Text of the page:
Literally "the black eye", often abbreviated DSA. Title of the pen&paper roleplaying game that dominates the RPG scene in Germany. Originally released by the tabletop game company Schmidt-Spiele in 1984 and, after that company went bankrupt in 1997, taken over by FanPro (a company to which the designer of DSA, Ulrich Kiesow, belongs).

The core rule system of DSA is very similar to D&D, and some of the early releases were just as simple combat-oriented as that game. However, the game as it is played today is more similar to AD&D, with more complex rules and story-oriented gameplay.

The perhaps biggst difference between AD&D and DSA is that while there are many official "worlds" in which AD&D is played and many, many more invented by players, DSA is almost exclusively played in a single world named Aventurien. Aventurien was introduced right at the beginning of the DSA release, and has been steadily developed ever since. Thus, it is mapped out incredibly detailed, not just geographically but also historically: for every region and even many cities, there are official, very detailed maps and portrayals of important persons, and there is an official timeline with all major events fixed. Parties can be a part of these events by playing the more advanced "official" adventures.

This has both advantages and disadvantages: all the detailed information means less work for the GM when designing an adventure in a known setting (even easier: he can just buy one), and it makes the gaming experience more authentic when players actually have prior background knowledge about the setting. On the other hand, with five experienced players, chances are that every "official" adventure is known by at least one of them and thus can't be used. More importantly, the detailed geography and history puts severe constraints on GMs when designing their own adventures; this is especially annoying when an inexperienced GM designs an adventure that conflicts with his players' knowledge about the world.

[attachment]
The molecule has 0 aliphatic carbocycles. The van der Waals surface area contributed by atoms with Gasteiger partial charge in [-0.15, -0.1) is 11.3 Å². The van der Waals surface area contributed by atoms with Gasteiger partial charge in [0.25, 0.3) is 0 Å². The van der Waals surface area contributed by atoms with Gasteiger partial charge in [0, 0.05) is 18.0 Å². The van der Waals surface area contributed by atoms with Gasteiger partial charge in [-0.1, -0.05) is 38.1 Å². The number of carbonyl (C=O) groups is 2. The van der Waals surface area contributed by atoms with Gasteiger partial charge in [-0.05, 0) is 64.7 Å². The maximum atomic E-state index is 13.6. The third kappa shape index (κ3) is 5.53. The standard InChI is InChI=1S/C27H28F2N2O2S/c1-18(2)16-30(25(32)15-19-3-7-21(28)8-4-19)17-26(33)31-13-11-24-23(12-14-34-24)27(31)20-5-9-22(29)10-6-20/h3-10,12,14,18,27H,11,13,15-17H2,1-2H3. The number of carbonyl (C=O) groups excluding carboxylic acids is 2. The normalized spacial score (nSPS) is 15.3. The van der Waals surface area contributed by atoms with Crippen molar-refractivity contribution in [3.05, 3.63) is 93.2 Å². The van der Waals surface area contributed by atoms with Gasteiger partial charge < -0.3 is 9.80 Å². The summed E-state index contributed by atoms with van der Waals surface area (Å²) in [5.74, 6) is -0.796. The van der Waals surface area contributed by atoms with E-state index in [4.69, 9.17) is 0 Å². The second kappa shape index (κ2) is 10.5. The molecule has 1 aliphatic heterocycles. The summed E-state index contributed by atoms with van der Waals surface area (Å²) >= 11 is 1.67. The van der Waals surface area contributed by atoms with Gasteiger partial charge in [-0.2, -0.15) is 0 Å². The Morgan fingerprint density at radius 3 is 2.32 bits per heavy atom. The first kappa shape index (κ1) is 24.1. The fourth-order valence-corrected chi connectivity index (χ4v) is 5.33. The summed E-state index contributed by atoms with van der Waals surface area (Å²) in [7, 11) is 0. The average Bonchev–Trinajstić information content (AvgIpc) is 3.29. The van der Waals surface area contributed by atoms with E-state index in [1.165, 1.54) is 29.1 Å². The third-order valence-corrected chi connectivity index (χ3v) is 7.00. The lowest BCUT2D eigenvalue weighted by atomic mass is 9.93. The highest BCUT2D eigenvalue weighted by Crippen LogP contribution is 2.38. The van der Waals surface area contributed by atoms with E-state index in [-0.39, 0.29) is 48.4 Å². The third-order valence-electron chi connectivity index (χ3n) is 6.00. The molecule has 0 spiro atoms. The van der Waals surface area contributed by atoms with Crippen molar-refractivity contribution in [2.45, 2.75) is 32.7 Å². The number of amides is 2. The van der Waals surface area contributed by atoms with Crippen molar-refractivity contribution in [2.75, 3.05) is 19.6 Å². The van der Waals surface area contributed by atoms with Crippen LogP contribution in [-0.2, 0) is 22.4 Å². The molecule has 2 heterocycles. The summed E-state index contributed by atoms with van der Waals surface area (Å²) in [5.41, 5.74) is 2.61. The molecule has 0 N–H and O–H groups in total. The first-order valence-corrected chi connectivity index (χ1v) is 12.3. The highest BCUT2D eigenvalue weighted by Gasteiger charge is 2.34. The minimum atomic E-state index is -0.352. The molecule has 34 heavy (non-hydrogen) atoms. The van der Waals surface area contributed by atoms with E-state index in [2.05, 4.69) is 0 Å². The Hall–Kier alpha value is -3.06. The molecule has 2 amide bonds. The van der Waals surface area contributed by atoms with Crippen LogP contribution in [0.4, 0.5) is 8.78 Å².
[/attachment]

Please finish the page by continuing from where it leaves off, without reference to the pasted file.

To avoid this, GMs have to resort to one of three methods:

  • Leave the fixed history, i.e. move their setting away from the charted areas either in space or time.
  • Define a parallel universe in which things happen differently.
  • Play radical anti-munchkin campaigns, i.e. ones where the players' characters are insignificant to the development of the world.
The publishers (who keep close ties to the player community) have recognized this problem and recently decided to lessen its severity by making to word go through a large-scale war that shattered many of the established power structures and fiefdoms, effectively returning large areas of Aventurien's map to here be dragons status.